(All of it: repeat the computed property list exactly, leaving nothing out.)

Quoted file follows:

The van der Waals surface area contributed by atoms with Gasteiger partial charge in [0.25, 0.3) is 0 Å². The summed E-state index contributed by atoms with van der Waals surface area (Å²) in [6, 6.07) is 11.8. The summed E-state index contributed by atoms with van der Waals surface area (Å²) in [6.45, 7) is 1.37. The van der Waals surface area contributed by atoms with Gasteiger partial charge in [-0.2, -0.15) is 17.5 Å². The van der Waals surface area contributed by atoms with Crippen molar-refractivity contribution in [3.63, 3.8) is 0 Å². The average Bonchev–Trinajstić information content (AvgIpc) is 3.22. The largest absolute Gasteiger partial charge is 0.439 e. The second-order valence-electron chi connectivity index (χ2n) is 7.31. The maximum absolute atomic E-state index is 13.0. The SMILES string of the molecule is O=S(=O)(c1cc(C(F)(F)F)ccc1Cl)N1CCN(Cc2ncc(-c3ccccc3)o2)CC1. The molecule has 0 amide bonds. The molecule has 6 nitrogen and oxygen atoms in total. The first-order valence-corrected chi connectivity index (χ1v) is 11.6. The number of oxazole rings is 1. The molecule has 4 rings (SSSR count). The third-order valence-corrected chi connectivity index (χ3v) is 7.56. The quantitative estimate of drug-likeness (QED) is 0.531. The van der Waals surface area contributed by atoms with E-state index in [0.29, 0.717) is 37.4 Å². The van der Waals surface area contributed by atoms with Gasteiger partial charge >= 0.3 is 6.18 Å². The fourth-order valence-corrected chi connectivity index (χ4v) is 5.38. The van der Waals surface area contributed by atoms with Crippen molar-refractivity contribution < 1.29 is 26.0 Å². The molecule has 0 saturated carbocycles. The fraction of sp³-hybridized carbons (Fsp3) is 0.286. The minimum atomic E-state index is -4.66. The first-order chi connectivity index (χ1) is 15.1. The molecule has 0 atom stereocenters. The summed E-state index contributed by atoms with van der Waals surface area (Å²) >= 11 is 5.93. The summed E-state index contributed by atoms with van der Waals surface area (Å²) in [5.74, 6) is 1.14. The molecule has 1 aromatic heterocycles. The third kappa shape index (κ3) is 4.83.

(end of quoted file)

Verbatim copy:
The van der Waals surface area contributed by atoms with Gasteiger partial charge in [0.25, 0.3) is 0 Å². The summed E-state index contributed by atoms with van der Waals surface area (Å²) in [6, 6.07) is 11.8. The summed E-state index contributed by atoms with van der Waals surface area (Å²) in [6.45, 7) is 1.37. The van der Waals surface area contributed by atoms with Gasteiger partial charge in [-0.2, -0.15) is 17.5 Å². The van der Waals surface area contributed by atoms with Crippen molar-refractivity contribution in [3.63, 3.8) is 0 Å². The average Bonchev–Trinajstić information content (AvgIpc) is 3.22. The largest absolute Gasteiger partial charge is 0.439 e. The second-order valence-electron chi connectivity index (χ2n) is 7.31. The maximum absolute atomic E-state index is 13.0. The SMILES string of the molecule is O=S(=O)(c1cc(C(F)(F)F)ccc1Cl)N1CCN(Cc2ncc(-c3ccccc3)o2)CC1. The molecule has 0 amide bonds. The molecule has 6 nitrogen and oxygen atoms in total. The first-order valence-corrected chi connectivity index (χ1v) is 11.6. The number of oxazole rings is 1. The molecule has 4 rings (SSSR count). The third-order valence-corrected chi connectivity index (χ3v) is 7.56. The quantitative estimate of drug-likeness (QED) is 0.531. The van der Waals surface area contributed by atoms with E-state index in [0.29, 0.717) is 37.4 Å². The van der Waals surface area contributed by atoms with Gasteiger partial charge >= 0.3 is 6.18 Å². The fourth-order valence-corrected chi connectivity index (χ4v) is 5.38. The van der Waals surface area contributed by atoms with Crippen molar-refractivity contribution < 1.29 is 26.0 Å². The molecule has 0 saturated carbocycles. The fraction of sp³-hybridized carbons (Fsp3) is 0.286. The minimum atomic E-state index is -4.66. The first-order chi connectivity index (χ1) is 15.1. The molecule has 0 atom stereocenters. The summed E-state index contributed by atoms with van der Waals surface area (Å²) >= 11 is 5.93. The summed E-state index contributed by atoms with van der Waals surface area (Å²) in [5.74, 6) is 1.14. The molecule has 1 aromatic heterocycles. The third kappa shape index (κ3) is 4.83.